The location of curly braces

Some time ago, developers were arguing a lot about where to put opening and closing curly braces in C-like programming languages. The next convention describes what to do in Java:

  1. Put the opening curly brace at the end of the line where the block begins.
  2. Put the closing curly brace at the beginning of the next line.

There are two examples below which illustrate these rules.

Good:

public class NumberOfSpacesExample {

    public static void main(String[] args) {
        System.out.println("Hi!");
        System.out.println("I'm a Java program.");
    }
}

Not that bad, but not Java-way:

public class NumberOfSpacesExample 
{
    public static void main(String[] args) 
    {
        System.out.println("Hi!");
        System.out.println("I'm a Java program.");
    }
}

Here, the second code example doesn’t look ugly, but it is just not how it is generally done in Java. Most of the common conventions follow the first example.

Avoid extra spaces

Sometimes you may add some spaces even if you don’t really need them. This will reduce the readability of your code.

  • Avoid extra spaces within parentheses.

Good:

System.out.println("Hello!");

Bad:

System.out.println( "Hello!" );
  • Avoid an extra space before an open parenthesis.

Good:

System.out.println("OK");

Bad:

System.out.println ("Shifted braces");
  • Avoid extra spaces before a semicolon:

Good:

System.out.println("No extra spaces");

Bad:

System.out.println("It has an extra space") ;

The length of a line

The last recommendation concerns the maximum length of a line. The Oracle Code Conventions propose avoiding lines longer than 80 characters. Plenty of developers consider this restriction as outdated since modern monitors can easily display longer lines, whereas others would go on following this rule, which is handy, for example, if laptops are used.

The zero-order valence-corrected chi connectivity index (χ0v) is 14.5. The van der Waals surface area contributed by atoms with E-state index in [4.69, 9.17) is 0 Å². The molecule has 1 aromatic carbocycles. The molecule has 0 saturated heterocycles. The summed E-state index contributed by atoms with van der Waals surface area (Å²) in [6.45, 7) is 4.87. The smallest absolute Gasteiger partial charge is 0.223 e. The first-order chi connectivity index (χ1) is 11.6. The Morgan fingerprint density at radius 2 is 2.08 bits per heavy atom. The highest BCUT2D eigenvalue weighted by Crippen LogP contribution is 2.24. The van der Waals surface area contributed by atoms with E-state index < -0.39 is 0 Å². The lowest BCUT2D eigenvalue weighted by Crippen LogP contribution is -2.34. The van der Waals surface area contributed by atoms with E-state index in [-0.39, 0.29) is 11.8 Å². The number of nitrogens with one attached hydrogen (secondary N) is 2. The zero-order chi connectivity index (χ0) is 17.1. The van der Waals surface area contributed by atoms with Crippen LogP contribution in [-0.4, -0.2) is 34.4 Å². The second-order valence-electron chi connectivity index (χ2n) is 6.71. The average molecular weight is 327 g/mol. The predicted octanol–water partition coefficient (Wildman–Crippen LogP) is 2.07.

Keeping ourselves off this dispute, we will use 80 characters in the course to avoid scrollbars in our examples and web code editor. We recommend that you do the same while learning here, but keep in mind that you can violate this limitation after you start working on a real project or learning elsewhere.

Other popular limit values are 100, 120, and sometimes even 140 characters.

Conclusion

Style guides provide the conventions to help create well-readable and consistent code. For Java, the two most popular ones are the Oracle Code Conventions and Google style guide. One of their main objectives is to provide an effective way for developers to work together on code. Because of that, it is not as important to strictly follow one of the existing style guides as to stay consistent within the project. Later on, you will learn a lot of things about Java and become a skillful programmer, but maintaining the code style will always remain important. Do not worry, though: you do not need to learn all the conventions at once. In all the following topics, we will follow the Oracle Code Conventions and encourage you to do it with us!